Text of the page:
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N. Korea Nuclear Test Prompts Sanctions Push on Pyongyang and Tehran


A senior U.S. official says North Korea's apparent nuclear test has rallied support for international penalties against both North Korea and Iran. The Security Council will consider sanctions against both countries in the next few days.

U.S. diplomats are asking the Security Council to approve tough sanctions against North Korea by the end of the week. A draft sanctions resolution circulated to Council members late Wednesday and obtained by VOA demands that Pyongyang eliminate its nuclear weapons program. It also imposes a strict arms embargo, financial sanctions, and a ban on the import of luxury goods.

The U.S. move came hours after President Bush said he sees a new consensus building among the world's major powers that it is vital to send "a clear message" to the government in Pyongyang.

Separately, Undersecretary of State Nicholas Burns said Washington is seeking immediate Security Council sanctions against Iran for its nuclear activities. Speaking to the privately-funded Council on Foreign Relations in New York, Burns said Tehran's rejection of a U.S.-European diplomatic initiative had left no alternative but sanctions.

"We put an offer on the table. We asked them to choose. They have chosen at least temporarily, so we now need to go the sanctions regime, because the Iranians have to understand there has to be a price for essentially being a major international outlaw, and I guess next to North Korea, the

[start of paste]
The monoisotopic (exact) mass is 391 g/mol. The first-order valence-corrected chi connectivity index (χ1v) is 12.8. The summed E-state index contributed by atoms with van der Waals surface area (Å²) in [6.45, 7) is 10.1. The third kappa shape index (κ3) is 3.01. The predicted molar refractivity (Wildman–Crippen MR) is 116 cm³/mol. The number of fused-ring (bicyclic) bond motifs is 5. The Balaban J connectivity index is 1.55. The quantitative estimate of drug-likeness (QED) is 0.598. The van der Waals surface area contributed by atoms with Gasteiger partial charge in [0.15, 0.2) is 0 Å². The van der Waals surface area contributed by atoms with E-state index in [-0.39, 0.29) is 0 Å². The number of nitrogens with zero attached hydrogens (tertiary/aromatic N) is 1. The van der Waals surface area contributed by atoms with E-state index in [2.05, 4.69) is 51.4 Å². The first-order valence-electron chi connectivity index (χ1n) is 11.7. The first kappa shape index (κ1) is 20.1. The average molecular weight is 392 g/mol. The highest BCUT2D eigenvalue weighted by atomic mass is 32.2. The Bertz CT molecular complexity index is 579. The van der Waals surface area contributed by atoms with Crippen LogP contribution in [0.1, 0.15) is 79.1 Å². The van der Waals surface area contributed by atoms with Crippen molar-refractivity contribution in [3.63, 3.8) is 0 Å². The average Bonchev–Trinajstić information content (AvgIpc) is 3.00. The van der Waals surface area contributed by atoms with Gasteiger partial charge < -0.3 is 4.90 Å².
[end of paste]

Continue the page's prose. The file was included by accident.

greatest international outlaw in the nuclear realm today," he said.

Burns said the five permanent Security Council members, Britain, France,China, Russia and the United States, have reached broad agreement on an Iran sanctions resolution. Specifics of the sanctions are still being worked out.

The U.S. official said North Korean leader Kim Jong-Il's nuclear defiance had awakened world leaders on the need to put aside their difference and unite to oppose Iran's nuclear ambitions. "We can now see that, because maybe the unintended consequence of the dear leader in North Korea, and what he did the other night, is bringing South Korea and Japan together, and he's bringing China, Russia and Japan, South Korea and the United States, the five parties of the six-parties in the six-party talks together as well," he said.

Burns said there is a growing understanding among world leaders of Washington's position that the North Korean and Iranian nuclear issues are "tied together".

"[There is] a real degree of unity that what happened was unsustainable, intolerable. And had to be responded to with a great deal of diplomatic strength. And so out of this crisis in North Korea comes an opportunity for us to strengthen our strategic position in Asia, and to reform the coalition of countries to respond both to North Korea and Iran," he said.

Burns said he had held a videoconference Wednesday with senior diplomats from Germany, France, China, Russia, and Britain, along with European Union foreign policy chief Javier Solana to discuss strategy on Iran.

Iranian President Mahmoud Ahmedinejad charged Wednesday that some world powers are trying to bully Iran over its nuclear program. He did not name those countries, but said the U.N. Security Council has no right to interfere with Iran's nuclear program.

Iran has denied it is trying to build nuclear weapons, and says its nuclear program is peaceful.

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